The Seattle Sounders are supposed to be competing for a championship, not one of the first picks in the 2017 MLS Draft.
Yet it is the latter scenario that the Sounders frustratingly find themselves in through nearly two-thirds of the season. The club is 10 points shy of a playoff spot in the bruising Western Conference after playing 20 games, and a major contributing factor is its inability to find the back of the net. The Sounders currently have just 20 goals to their name, which is currently the third-worst haul in MLS and has them sitting in ninth place in the west.
Losing star forward Obafemi Martins was a massive blow to a Sounders side that relied heavily on the speedy Nigerian to score and create goals. Overcoming his absence was, however, was something the Sounders thought they could accomplish.
“Ultimately this transaction gives us roster and salary cap flexibility heading into our 2016 MLS season, including the opening of a Designated Player position,” Sounders general manager and president of soccer Garth Lagerwey said back in February. “We have a talented and capable group in our locker room, and we’re excited for the year ahead.”
It has been far from exciting in Seattle this year, and Sunday’s 3-0 loss to Sporting Kansas City underlined just how bad things are right. Not only was the Sounders’ anemic attack held without a single shot until the 88th minute when a low drive was hit well wide of frame by Joevin Jones, but players across multiple positions looked dispirited, defeated, and downright bad. You only had to see Sporting KC’s gift of a final goal to get an understanding of that.
Clearly things are getting worse for the Sounders before they are getting better, and change is sorely needed. An addition like the reported Nicolas Lodeiro arrival should help improve things, but a bigger shakeup is needed, starting with the firing of long-time head coach Sigi Schmid.
Schmid has undeniably had plenty of success with the Sounders since the club made the jump to MLS seven seasons ago, including winning an impressive four U.S. Open Cup titles and claiming the Supporters’ Shield in 2014. He has also turned the Sounders into a perennial contender for MLS Cup, guiding them to a pair of Western Conference finals in 2012 and 2014.
MLS’s major prize has continued to allude him in Seattle, though, and winning it now seems more improbable than ever before. The Sounders have produced some good moments of play in the new 4-3-3 formation that Schmid opted to go with this season but it has yielded precious few goals and results. Schmid has also not found a way to get the best out of Designated Player Nelson Haedo Valdez, who, despite his pedigree, has scored just once in league play since arriving last summer and zero times since August.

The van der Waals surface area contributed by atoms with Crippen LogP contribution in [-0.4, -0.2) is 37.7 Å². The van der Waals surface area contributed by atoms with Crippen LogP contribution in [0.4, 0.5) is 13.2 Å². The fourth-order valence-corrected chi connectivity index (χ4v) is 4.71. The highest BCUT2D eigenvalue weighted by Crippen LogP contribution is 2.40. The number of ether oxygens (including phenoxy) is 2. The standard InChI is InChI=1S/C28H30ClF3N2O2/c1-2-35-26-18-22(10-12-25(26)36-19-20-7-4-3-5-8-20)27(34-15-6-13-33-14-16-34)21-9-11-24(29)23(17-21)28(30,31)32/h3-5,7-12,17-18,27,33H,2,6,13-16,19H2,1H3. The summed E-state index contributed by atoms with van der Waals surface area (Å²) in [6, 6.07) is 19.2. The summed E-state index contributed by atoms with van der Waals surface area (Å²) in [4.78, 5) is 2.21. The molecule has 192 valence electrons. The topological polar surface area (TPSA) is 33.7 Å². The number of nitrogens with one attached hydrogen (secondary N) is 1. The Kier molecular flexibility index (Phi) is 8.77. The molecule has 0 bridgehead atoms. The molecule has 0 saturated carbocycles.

The 63-year-old Schmid also seems to be out of answers for how to solve his team’s finishing woes, insisting time and again that goals would come so long as the Sounders continued to create chances.
“We just have to continue to play the way we’re playing, because our tactics were right,” said Schmid after the Sounders misfired their way to a 2-0 loss to the New York Red Bulls in June. “We talked about the tactics and we talked about how we wanted to play and the guys followed that, and I thought we opened them up fairly well.”
The goals have not come and neither have the results, leaving the club in danger of missing the playoffs for the first time since they moved to MLS in 2009.
To Schmid’s defense, the aging Clint Dempsey has missed significant time this year, promising youngster Jordan Morris is still learning what life is like in the pros, and Valdez is not producing. Still, all of that is not reason enough for a team like the Sounders to be out of the playoff picture, let alone near the bottom of the Western Conference standings.
That is why Schmid needs to go. It is not that he is a bad coach – his resume speaks for itself – but his time in Seattle has run its course. His methods have grown stale, and some new blood and ideas are needed to freshen things up and potentially turn this thing around before it is too late. If it is not already.
There was uncertainty as to whether Schmid would return to the Sounders a couple of seasons ago after the club fell short in the playoffs again, but he was signed to a multi-year extension with the target of helping the Sounders lift their first MLS Cup trophy.
Barring some remarkable turnaround, that does not seem to be in the cards this year. Not with the status quo. The Sounders have lost their way, and Schmid needs to be axed after failing to guide the Sounders into a better position.
That might be a tough pill for Schmid to swallow, but even he might agree at this point.
“It’s a results-oriented business. I know that as well as anybody,” said Schmid after a 2-1 loss to the Vancouver Whitecaps back in March. “At the end of the day, we’ve got to start getting some results or quite a few of us could be looking for new jobs.”